Encouraging adolescents to have longer delays before initiating sexual intercourse in new relationships and recommending discussions of sexual history and STD testing during such delays may reduce exposure to STDs
Implications for interventions and future research
These findings suggest the importance of stressing health considerations regarding safer sex in sexual risk reduction interventions with adolescent males and females. Reinforcing the importance of health and discussing the realistic assessment of partner STD risk in sexual risk reduction interventions may further encourage young men and women to delay the onset of intercourse and to encourage the use of condoms26 when they are sexually active. The more female adolescents valued intimacy in their relationships the longer their intended delay with future main partners. In contrast, the more males valued sex in their relationships, the shorter their intended delay with future main partners. Directly addressing the value of sex and intimacy in primary sexual relationships in interventions and providing education on alternative ways of being sexual and satisfying intimacy needs with a primary partner before engaging in intercourse (including vaginal, anal, and oral forms of intercourse) will allow adolescents of both sexes to identify healthier choices and encourage longer delays with main partners.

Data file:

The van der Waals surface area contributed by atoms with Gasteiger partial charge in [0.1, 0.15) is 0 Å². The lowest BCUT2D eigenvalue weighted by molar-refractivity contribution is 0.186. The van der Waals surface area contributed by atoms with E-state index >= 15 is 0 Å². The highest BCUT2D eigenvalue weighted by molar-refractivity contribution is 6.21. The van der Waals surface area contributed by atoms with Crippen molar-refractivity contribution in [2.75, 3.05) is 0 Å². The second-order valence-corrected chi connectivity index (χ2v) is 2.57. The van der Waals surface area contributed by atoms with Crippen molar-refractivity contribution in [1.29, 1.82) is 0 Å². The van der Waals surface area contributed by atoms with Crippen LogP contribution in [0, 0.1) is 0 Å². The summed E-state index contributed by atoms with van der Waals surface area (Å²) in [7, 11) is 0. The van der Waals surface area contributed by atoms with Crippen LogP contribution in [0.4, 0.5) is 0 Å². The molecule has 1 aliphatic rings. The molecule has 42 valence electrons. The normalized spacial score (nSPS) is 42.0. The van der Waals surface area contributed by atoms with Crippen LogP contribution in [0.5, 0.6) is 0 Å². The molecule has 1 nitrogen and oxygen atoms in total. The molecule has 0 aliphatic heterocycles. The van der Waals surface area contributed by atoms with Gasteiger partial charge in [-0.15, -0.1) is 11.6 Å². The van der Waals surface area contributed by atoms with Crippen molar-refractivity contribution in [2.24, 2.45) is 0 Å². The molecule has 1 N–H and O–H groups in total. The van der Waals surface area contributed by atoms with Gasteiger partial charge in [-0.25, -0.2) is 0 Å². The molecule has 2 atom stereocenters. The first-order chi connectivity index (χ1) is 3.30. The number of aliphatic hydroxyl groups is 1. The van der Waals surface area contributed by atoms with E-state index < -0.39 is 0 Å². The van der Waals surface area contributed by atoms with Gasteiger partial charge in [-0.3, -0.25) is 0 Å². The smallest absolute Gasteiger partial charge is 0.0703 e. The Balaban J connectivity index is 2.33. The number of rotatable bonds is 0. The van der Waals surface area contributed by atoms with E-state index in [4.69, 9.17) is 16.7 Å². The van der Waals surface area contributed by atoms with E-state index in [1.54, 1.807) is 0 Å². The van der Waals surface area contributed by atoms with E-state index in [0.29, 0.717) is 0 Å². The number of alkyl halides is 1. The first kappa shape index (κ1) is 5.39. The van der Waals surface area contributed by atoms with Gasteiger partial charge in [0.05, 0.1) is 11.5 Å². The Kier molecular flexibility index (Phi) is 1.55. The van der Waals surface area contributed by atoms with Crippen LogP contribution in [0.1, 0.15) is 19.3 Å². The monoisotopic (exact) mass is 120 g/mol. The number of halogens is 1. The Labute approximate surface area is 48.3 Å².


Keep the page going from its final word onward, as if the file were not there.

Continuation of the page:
Future research should examine additional factors that may influence the timing of engaging in sexual intercourse in adolescent relationships, especially in identifying additional motivations for engaging in sexual intercourse with casual partners. Additional exploration of whether discussions of contraceptives, sexual history, and STD status are taking place during reported delays with both main and casual partners are important steps in understanding the impact of delaying engaging in sexual intercourse with new partners for adolescents.
CR was supported by the National Institutes of Mental Health Training Grant (grant No MH 19091), and the research was supported by the National Institute of Allergy and Infectious Diseases (grant No AI36986) and the Maternal and Child Health Bureau Training Grant (grant No MCJ000978A). The authors wish to thank the adolescents who participated in the Perceived Risk Project.
CONTRIBUTORS CR conceived of the research questions and was responsible for writing the manuscript; NA, SM, and JE developed the larger project from which the current study’s data were drawn; all have contributed to writing/editing the manuscript; JG assisted in framing and running the statistical analyses for the project and has had input into writing the manuscript.